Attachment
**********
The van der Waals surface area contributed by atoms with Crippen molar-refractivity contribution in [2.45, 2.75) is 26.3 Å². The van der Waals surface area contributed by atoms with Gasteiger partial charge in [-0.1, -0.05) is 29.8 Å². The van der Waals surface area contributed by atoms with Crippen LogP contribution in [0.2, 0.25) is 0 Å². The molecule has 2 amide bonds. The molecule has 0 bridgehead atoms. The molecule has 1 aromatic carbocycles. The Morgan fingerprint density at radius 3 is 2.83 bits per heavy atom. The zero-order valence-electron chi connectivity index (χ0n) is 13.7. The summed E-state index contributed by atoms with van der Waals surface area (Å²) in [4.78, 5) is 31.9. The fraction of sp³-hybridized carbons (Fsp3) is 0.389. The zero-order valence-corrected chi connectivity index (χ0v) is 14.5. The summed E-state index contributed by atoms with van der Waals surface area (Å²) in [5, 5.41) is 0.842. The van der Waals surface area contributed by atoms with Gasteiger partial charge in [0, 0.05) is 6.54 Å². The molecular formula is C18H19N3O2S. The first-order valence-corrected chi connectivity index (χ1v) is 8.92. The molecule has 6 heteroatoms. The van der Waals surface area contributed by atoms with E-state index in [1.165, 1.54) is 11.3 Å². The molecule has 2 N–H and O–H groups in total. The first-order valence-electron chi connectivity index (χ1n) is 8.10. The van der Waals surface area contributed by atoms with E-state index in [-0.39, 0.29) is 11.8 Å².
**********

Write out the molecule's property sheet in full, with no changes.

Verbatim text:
The van der Waals surface area contributed by atoms with Crippen molar-refractivity contribution in [2.45, 2.75) is 26.3 Å². The van der Waals surface area contributed by atoms with Gasteiger partial charge in [-0.1, -0.05) is 29.8 Å². The van der Waals surface area contributed by atoms with Crippen LogP contribution in [0.2, 0.25) is 0 Å². The molecule has 2 amide bonds. The molecule has 0 bridgehead atoms. The molecule has 1 aromatic carbocycles. The Morgan fingerprint density at radius 3 is 2.83 bits per heavy atom. The zero-order valence-electron chi connectivity index (χ0n) is 13.7. The summed E-state index contributed by atoms with van der Waals surface area (Å²) in [4.78, 5) is 31.9. The fraction of sp³-hybridized carbons (Fsp3) is 0.389. The zero-order valence-corrected chi connectivity index (χ0v) is 14.5. The summed E-state index contributed by atoms with van der Waals surface area (Å²) in [5, 5.41) is 0.842. The van der Waals surface area contributed by atoms with Gasteiger partial charge in [0, 0.05) is 6.54 Å². The molecular formula is C18H19N3O2S. The first-order valence-corrected chi connectivity index (χ1v) is 8.92. The molecule has 6 heteroatoms. The van der Waals surface area contributed by atoms with E-state index in [1.165, 1.54) is 11.3 Å². The molecule has 2 N–H and O–H groups in total. The first-order valence-electron chi connectivity index (χ1n) is 8.10. The van der Waals surface area contributed by atoms with E-state index in [-0.39, 0.29) is 11.8 Å².